Troy Dumais ends storied diving career on emotional note (video)

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The final competitive dive of Troy Dumais‘ storied career was one of his toughest.

As he stepped up on the springboard in the final round of the U.S. Olympic Diving Trials on Saturday, the crowd at the IU Natatorium in Indianapolis gave the 36-year-old, four-time Olympian a standing ovation. He was already out of contention for a berth in a fifth Olympics, but he still wanted to nail his forward dive with two and a half somersaults and two twists.

“It took a lot out of me, I’ve got to be honest with you,” Dumais told NBC after the emotional dive.

But he executed flawlessly and called it a career – one of the greatest the sport of diving has ever seen. He didn’t use the word “retire,” but Dumais did say, “It’s been a great career.”

He was bidding to become the first U.S. man to dive in five Olympic Games, and he would have been the oldest to qualify for the U.S. Olympic diving team since at least 1912. Four-time Olympic gold medalist Greg Louganis is the only other U.S. male to qualify for four Olympics.

VIDEO: U.S. Olympic Diving Trials

Ultimately, Dumais finished fourth when only the top two divers go to the Olympics. Since May, he’s been bothered by a nerve injury that causes numbness in his right arm.

But he fought through the pain and goes out as one of the most decorated U.S. divers of all time: 38 national championships, 21 consecutive national teams made (first appearance at age 16), seven NCAA championships, five World Championships medals, three-time USA Diving Athlete of the Year, and one Olympic medal.

He earned that bronze four years ago in London with synchronized partner Kristian Ipsen, the man who won the individual springboard event Saturday night. Upon clinching his Olympic berth, Ipsen was immediately greeted by Dumais.

“It was cool because he just said ‘You’re going to kill it,'” Ipsen said afterward. “It’s pretty awesome. He’s been to four Olympics now, so for him to say that was like passing on the torch. It was a really cool moment.”

Dumais’ final night was full of memorable moments.

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Russia to finish Youth Olympics with most medals

AP
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Russia clinched the top spot in the Youth Olympic medal standings, two days before the Closing Ceremony in Buenos Aires and eight months after it was excluded from the PyeongChang Winter Games for its doping problems.

The Russians have 52 medals with 25 golds so far, distancing the rest of the world.

1. Russia — 52 total, 25 gold
2. China — 36 total, 18 gold
3. Mixed NOCs — 36 total, 12 gold
4. Japan — 34 total, 14 gold
5. Italy — 31 total, 10 gold
10. U.S. — 15 total, 4 gold

China and Russia went one-two in total medals at the first two Youth Olympics in Singapore in 2010 and Nanjing, China in 2014. The U.S. has never topped a Youth Olympic total medal table, be it Summer or Winter Games.

The U.S. has, however, earned the most total medals at the last six Summer Olympics, beginning with the 1996 Atlanta Games.

The Youth Olympics, for athletes ages 14 to 18, do not emphasize medal counts (plus have many medal events where athletes from different nations compete on the same team). The Games include many Olympic events and some that are not on the Olympic program, including break dancing, where a Russian who goes by Bumblebee earned gold last week.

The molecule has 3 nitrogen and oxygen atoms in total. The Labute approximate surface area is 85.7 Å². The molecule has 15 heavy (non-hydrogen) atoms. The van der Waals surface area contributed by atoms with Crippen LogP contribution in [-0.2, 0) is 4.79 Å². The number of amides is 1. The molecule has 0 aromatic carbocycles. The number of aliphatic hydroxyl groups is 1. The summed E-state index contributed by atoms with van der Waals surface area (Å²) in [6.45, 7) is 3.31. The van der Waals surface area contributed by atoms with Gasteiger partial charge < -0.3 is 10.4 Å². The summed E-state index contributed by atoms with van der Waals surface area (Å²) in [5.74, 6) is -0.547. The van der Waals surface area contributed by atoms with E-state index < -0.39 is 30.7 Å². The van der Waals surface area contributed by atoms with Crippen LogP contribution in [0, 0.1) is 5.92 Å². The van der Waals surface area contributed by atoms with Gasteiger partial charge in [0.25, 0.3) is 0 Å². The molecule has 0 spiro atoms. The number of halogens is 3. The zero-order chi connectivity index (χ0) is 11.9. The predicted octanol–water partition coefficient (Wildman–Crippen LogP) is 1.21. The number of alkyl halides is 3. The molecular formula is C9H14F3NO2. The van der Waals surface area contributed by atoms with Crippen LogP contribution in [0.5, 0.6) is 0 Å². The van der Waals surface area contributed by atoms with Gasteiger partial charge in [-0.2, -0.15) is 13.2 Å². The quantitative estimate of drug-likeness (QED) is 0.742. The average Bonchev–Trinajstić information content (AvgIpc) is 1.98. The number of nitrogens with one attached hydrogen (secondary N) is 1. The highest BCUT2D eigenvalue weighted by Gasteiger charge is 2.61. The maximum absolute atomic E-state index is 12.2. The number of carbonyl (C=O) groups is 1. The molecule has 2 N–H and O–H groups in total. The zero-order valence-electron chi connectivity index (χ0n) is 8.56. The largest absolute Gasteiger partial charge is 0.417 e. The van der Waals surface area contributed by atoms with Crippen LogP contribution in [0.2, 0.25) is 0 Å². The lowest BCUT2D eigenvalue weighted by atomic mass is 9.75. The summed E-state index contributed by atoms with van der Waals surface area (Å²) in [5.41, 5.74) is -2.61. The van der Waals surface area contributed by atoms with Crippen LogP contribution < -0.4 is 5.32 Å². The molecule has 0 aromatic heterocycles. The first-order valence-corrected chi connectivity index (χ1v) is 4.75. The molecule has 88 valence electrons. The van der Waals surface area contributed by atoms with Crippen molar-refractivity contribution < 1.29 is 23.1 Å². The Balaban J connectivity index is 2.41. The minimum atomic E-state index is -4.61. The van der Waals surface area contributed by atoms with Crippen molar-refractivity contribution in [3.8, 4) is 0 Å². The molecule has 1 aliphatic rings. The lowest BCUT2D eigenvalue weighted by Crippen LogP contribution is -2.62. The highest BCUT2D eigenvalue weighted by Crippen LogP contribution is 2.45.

The next Youth Olympics are the winter version in the IOC base of Lausanne, Switzerland, in 2020, followed by the summer version in 2022 in Dakar, Senegal, the first Olympic Games of any kind to be held in Africa.

The Youth Olympics conclude with the last full day of medal competition on Wednesday and the Closing Ceremony on Thursday.

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Aliya Mustafina returns to gymnastics worlds, year after giving birth

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Aliya Mustafina, an all-around medalist at the last two Olympics, made Russia’s team for next week’s world gymnastics championships, 16 months after giving birth to daughter Alisa.

Mustafina, 24, is joined by one Rio Olympic teammate, Angelina Melnikova, and three world championships rookies (plus Olympian Daria Spiridonova as an alternate), according to Russia’s gymnastics federation.

Mustafina is the last non-American woman to win an Olympic or world championships all-around, back in 2010 in her first year as a senior gymnast. A series of injuries followed, including surgeries on both knees and her left ankle.

She missed the 2015 Worlds with back pain but rebounded for a medal of every color in Rio (uneven bars gold, team silver and all-around bronze, just as she had done at London 2012).

Her seven total Olympic medals are tied for the most by a Russian woman since the fall of the Soviet Union with retired gymnast Svetlana Khorkina.

Viktoria Komova, the 2012 Olympic all-around silver medalist who has also struggled with injuries, is not on Russia’s team for worlds in Doha. She last competed at a global championship in 2015, sharing the uneven bars title with three other gymnasts.

Mustafina joins a list of distinguished moms to return to the top level of gymnastics, including Oksana Chusovitina, who began competing in the Soviet Union in the 1980s and, seven Olympics later, is still competing at age 43 (for Uzbekistan).

The most decorated Olympic gymnast, Soviet Larisa Latynina, earned 12 of her 18 medals after becoming a mom.

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